Genuine Reward, one of two colts produced by 1980 Kentucky Derby winner Genuine Risk, has found a new home at Old Friends Farm in Georgetown, Ky. (Courtesy of Rick Capone)

Author Laura Hillenbrand recalls fondly watching her first Kentucky Derby, cheering in front of a television in her Bethesda home as a 3-year old filly named Genuine Risk tore around the racetrack in 1980. Genuine Risk was the first filly in 65 years to win the Derby, and a 12-year old Hillenbrand began decorating her bedroom walls with newspaper clippings of her new four-legged hero.

“I’ve always felt connected to her,” Hillenbrand said. “She’s always been special to me. She was just so rugged; she wasn’t an elegant-looking horse. She was a tough girl. She was not intimidated.”

Hillenbrand, who wrote the best-selling books “Seabiscuit” and “Unbroken,” followed the filly’s career closely — second-place finishes at the Preakness and the Belmont in 1980 and then a difficult, luckless life trying to produce offspring. Recently, Hillenbrand was stunned to come across a Craigslist posting listing one of them for sale. Just the horse’s name — Genuine Reward — took Hillenbrand back to her youth and stirred the childhood wonder of watching that fearless filly kick up dirt.

“We haven’t used him for a few years,” the ad read, “so we’re looking for a retirement home for him. Asking $500obo.”

The seller didn’t realize that $500 figure represents a magic number of sorts for “killer buyers” looking for cheap horses to send to slaughter houses. Hillenbrand immediately reached out to Old Friends Farm in Georgetown, Ky. The farm was founded more than 11 years ago and operates as a nonprofit retirement home for thoroughbreds. More than 150 horses are under the farm’s care, including Silver Charm, the 1997 Kentucky Derby winner.

“I was scared that I was too late,” Hillenbrand said.

Old Friends Farm was already aware of Genuine Reward, and Hillenbrand wanted to help in any way she could. She immediately cut a check for $5,000, hoping it would cover any costs associated with buying and shipping the horse. She has made donations in the past and says she feels indebted to the animals that have given her so much.

“I want to see that they are rewarded with happy, peaceful lives,” she said. “Some of them are not, and that’s a terrible thing.”

It took a few days to reach the seller in Wyoming — she was on a cattle drive — but the two sides finally worked out the logistics: The seller didn’t need payment, and shipping ran about $2,000. Genuine Reward was loaded onto a trailer in Sheridan, Wyo., and last week arrived at Old Friends.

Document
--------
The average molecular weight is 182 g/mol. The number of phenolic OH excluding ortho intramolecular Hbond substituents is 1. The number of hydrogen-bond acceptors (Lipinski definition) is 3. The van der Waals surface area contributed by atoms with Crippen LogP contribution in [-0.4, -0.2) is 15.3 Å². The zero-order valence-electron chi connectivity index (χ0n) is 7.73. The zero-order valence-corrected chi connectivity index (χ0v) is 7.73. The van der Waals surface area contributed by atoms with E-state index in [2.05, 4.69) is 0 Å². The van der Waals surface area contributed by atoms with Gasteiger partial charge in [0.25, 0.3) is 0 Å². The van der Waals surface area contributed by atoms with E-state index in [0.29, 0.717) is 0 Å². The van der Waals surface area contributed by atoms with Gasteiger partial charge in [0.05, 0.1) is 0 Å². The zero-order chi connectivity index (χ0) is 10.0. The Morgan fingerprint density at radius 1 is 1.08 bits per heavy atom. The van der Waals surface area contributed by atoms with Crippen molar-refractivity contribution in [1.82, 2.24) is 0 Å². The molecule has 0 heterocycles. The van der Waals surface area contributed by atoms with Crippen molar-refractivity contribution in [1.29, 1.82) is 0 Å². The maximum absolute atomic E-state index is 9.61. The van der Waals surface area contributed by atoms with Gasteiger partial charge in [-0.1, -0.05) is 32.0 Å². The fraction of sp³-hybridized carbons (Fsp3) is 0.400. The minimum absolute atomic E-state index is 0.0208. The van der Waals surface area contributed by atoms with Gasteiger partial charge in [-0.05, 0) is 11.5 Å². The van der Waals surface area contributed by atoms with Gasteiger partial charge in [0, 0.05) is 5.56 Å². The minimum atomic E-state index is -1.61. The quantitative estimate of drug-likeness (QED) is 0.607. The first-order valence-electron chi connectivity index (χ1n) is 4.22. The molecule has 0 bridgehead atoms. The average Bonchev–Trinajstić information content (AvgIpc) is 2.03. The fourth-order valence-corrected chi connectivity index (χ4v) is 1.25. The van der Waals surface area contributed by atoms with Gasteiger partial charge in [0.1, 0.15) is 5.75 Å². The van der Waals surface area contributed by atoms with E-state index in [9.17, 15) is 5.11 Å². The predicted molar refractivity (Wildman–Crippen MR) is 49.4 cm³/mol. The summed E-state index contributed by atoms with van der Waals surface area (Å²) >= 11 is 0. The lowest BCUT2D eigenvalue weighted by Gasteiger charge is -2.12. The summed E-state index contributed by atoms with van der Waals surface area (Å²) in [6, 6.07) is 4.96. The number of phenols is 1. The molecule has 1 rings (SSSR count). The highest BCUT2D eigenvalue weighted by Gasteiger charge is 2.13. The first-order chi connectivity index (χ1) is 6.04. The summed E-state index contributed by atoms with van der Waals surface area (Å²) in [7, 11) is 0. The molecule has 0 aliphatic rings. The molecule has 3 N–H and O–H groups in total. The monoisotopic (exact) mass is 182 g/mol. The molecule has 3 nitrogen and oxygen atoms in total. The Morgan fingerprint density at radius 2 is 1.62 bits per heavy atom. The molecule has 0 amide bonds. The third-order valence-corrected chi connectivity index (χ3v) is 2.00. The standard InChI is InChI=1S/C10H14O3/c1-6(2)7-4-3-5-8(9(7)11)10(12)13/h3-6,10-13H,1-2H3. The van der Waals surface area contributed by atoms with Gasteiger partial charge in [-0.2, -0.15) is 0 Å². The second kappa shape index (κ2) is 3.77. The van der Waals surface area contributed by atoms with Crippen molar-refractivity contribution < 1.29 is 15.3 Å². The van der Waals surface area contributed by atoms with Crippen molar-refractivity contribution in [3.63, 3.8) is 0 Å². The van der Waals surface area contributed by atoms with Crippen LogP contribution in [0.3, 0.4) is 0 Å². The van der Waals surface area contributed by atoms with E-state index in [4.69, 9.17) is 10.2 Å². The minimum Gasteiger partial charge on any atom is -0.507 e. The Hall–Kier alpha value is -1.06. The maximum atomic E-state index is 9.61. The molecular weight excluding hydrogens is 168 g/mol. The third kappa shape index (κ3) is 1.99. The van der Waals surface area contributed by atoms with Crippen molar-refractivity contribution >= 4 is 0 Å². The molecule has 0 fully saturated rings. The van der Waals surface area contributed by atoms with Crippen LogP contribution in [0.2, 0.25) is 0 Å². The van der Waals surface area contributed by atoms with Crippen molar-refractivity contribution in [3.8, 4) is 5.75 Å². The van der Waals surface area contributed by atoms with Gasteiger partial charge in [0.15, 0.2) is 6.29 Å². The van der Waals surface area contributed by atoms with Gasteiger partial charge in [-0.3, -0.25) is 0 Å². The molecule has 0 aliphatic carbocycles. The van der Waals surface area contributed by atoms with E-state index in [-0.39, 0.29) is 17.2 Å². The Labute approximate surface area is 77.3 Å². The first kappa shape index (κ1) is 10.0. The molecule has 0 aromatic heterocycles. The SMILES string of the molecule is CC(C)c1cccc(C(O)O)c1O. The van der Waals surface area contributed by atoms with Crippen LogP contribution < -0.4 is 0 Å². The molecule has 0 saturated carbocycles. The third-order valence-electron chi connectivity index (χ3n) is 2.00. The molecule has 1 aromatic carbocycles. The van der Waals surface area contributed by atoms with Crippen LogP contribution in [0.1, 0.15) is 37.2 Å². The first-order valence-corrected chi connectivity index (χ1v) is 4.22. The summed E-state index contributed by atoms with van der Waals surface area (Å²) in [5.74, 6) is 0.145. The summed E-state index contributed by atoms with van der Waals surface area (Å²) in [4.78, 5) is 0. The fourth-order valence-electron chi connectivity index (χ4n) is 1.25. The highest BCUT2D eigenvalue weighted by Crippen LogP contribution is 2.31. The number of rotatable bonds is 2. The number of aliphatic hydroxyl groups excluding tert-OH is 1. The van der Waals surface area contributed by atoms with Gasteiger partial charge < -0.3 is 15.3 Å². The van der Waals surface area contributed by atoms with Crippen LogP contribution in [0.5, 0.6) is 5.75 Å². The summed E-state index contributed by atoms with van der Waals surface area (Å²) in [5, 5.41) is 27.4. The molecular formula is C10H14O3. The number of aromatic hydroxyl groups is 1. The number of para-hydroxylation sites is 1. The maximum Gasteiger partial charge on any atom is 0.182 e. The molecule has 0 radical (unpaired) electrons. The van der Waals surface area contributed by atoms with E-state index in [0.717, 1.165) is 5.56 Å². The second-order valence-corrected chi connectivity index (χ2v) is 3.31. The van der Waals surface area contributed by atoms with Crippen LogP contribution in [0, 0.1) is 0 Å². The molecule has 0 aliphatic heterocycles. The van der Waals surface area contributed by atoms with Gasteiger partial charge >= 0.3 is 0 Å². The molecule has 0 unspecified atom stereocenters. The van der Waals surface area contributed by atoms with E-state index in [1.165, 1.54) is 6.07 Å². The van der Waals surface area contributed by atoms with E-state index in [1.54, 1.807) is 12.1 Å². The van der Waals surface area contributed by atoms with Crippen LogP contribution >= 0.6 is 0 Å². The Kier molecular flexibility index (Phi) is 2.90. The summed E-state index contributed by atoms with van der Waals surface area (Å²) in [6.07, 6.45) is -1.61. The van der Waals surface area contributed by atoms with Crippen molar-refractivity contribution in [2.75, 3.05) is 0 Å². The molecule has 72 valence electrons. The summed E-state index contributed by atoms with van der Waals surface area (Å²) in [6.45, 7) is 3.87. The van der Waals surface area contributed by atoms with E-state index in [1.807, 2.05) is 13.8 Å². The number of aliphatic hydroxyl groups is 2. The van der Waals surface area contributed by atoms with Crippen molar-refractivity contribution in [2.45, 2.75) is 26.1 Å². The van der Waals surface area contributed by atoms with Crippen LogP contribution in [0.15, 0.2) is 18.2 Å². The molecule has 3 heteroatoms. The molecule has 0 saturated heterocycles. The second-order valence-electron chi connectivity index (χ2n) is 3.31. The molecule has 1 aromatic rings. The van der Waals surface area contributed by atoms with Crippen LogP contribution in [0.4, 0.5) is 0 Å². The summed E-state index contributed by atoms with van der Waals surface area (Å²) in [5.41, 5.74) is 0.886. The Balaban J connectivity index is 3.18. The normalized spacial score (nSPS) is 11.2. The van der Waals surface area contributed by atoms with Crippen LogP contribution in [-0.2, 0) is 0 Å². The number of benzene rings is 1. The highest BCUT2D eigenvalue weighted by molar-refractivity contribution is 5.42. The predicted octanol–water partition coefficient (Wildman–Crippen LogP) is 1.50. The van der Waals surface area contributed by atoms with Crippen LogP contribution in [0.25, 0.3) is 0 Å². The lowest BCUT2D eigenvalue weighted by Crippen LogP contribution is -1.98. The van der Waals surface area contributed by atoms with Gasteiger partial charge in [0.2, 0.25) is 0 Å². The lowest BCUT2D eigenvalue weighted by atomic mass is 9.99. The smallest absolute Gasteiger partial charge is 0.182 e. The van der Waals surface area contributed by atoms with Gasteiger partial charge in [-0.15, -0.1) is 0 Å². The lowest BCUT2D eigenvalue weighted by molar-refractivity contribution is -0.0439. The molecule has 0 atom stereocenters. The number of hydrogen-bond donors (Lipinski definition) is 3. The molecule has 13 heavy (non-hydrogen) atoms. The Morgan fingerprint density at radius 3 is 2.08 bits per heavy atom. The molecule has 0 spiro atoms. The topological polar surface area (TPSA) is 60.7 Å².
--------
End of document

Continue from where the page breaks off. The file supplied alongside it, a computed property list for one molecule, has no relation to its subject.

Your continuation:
“He’s here, and he’s beautiful,” Michael Blowen, the farm’s founder and president, said in an interview Monday morning. “He looks just like his mother.”

Blowen said the farm will shoulder the costs of Genuine Reward’s continued care. He says the horse is adjusting well to his new surroundings and counts this as a pleasant late chapter for a horse that had such an auspicious start.

In 18 years of breeding, Genuine Risk produced just two colts. In 1983, she was paired with Secretariat, a much-discussed celebrity mating between perhaps the best racehorse ever and just the second filly to win the Kentucky Derby. But their first try resulted in a stillbirth, and the second produced nothing.

Genuine Risk was matched with other sires, but for the next decade, the results always ended in misfortune or miscarriage. Finally in 1993, she gave birth to foal, a chestnut colt sired by the Rahy. The long-awaited birth was celebrated in headlines and nightly newscasts across the country.

“This is a one-of-a-kind item, a work of art,” Dan Rosenberg, then the general manager at Three Chimneys Farm, told USA Today at the time. “There will never be another one like this.”

But Genuine Reward never made it the racetrack. And if Hillenbrand and Old Friends Farm didn’t step in, his story could’ve taken a tragic turn.

Hillenbrand is a Fairfax native who grew up riding horses in Maryland. She published “Seabiscuit: An American Legend” in 2001, and the story of the underdog thoroughbred was adapted into an Academy Award-nominated film two years later.

“You could tell from reading Seabiscuit, she understands the sport and all of its ramifications,” Blowen said. “It's not just about how much the horse wins. She understands all the dimension of what a horse means to all the people around him.”

Hillenbrand, 48, has battled chronic fatigue syndrome since college and says she hasn’t left the Washington area since 1990. But she’s planning a road trip to Kentucky in October to visit Genuine Reward and Old Friends Farm.

“I feel the deepest gratitude to these creatures for all they give,” Hillenbrand said. “I find their performances thrilling and courageous. I feel they’ve given me a gift by performing, and I feel like I owe them something. I feel like we all do.”